The Bloomberg administration closed all parks, halted all construction, asked drivers to stay off the road after 5 p.m. and urged everyone else to stay inside as a Nor'easter headed toward the city. No evacuations were ordered, but the city advised people in areas hit hard by Hurricane Sandy to consider sheltering on higher ground.
Only an inch of rain is expected, but sustained winds of up to 40 miles per hour—with gusts up to 65 miles an hour—will pose a risk to trees weakened by Sandy and drive a storm surge of 3 to 5 feet at high tide, with the biggest water rise expected in Western Long Island sound (meaning near the East Bronx and Northeast Queens).
"In light of the beach erosion and other damage caused by Hurricane Sandy, some of the lowest-lying areas in the city – particularly the areas flooded by last week’s storm – are vulnerable to storm surge today," a mayoral spokesperson said in a statement.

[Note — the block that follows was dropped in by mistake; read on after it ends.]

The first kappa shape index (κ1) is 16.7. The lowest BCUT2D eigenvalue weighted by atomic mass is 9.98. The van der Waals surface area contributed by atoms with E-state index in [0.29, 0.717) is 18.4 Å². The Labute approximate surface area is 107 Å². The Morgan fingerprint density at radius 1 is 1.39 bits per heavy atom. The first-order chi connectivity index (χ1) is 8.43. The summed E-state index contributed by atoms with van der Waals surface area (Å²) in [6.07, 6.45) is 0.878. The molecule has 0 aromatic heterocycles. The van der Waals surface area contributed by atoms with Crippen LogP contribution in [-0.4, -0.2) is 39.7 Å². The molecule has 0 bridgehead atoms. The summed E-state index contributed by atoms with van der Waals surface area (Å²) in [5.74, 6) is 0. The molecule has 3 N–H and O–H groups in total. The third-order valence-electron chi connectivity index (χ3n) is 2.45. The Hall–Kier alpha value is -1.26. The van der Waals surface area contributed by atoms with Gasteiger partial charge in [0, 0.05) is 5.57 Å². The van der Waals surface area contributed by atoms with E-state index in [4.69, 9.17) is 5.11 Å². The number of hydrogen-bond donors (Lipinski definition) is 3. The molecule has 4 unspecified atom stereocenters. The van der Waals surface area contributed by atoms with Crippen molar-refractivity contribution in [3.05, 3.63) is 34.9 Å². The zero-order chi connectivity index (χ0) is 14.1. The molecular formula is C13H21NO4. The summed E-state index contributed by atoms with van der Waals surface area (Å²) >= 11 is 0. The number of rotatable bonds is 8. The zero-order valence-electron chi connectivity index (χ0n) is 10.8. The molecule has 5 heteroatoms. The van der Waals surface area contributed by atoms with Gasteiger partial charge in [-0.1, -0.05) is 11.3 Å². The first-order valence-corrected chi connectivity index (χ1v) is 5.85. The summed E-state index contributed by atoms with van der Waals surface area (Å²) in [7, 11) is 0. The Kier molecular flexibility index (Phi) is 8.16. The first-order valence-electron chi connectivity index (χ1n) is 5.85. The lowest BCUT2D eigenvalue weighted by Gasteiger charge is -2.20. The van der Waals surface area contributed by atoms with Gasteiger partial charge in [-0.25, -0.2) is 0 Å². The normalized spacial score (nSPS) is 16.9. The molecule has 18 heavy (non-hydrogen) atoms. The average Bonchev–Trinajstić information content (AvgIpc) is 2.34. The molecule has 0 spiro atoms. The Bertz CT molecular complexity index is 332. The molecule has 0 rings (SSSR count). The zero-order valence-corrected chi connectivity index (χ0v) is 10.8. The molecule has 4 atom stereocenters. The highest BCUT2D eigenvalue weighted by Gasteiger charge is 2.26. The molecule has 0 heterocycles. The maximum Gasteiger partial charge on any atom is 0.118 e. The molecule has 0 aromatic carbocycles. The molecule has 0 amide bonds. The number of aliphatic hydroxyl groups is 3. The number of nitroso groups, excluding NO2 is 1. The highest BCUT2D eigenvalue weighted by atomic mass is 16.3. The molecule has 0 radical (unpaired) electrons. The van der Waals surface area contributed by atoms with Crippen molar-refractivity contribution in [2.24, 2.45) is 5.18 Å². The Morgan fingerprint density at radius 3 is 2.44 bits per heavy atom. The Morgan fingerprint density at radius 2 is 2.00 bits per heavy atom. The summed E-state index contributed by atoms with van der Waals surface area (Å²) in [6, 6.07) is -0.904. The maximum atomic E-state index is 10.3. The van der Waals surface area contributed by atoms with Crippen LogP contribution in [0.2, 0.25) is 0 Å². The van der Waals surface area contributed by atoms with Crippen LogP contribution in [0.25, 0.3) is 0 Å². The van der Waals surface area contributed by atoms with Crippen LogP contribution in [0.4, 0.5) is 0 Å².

"In particular, based on analysis of the erosion caused by Hurricane Sandy, residents of Breezy Point, Hamilton Beach, and Gerristen Beach should consider taking shelter with family or friends, or at a City-run shelter," the statement continued.
A nor'easter is a storm that comes down the East Coast from the northeast and resembles a hurricane—although according to some experts, they occur much more frequently, can be far larger and kill more people than tropical storms; the 1991 storm chronicled in the book and movie "The Perfect Storm" was a nor'easter.
In 1992, a nor'easter that struck New York City caused severe subway and roadway flooding and was viewed as an early warning of the city's vulnerability to storm surges like the one Sandy brought last week.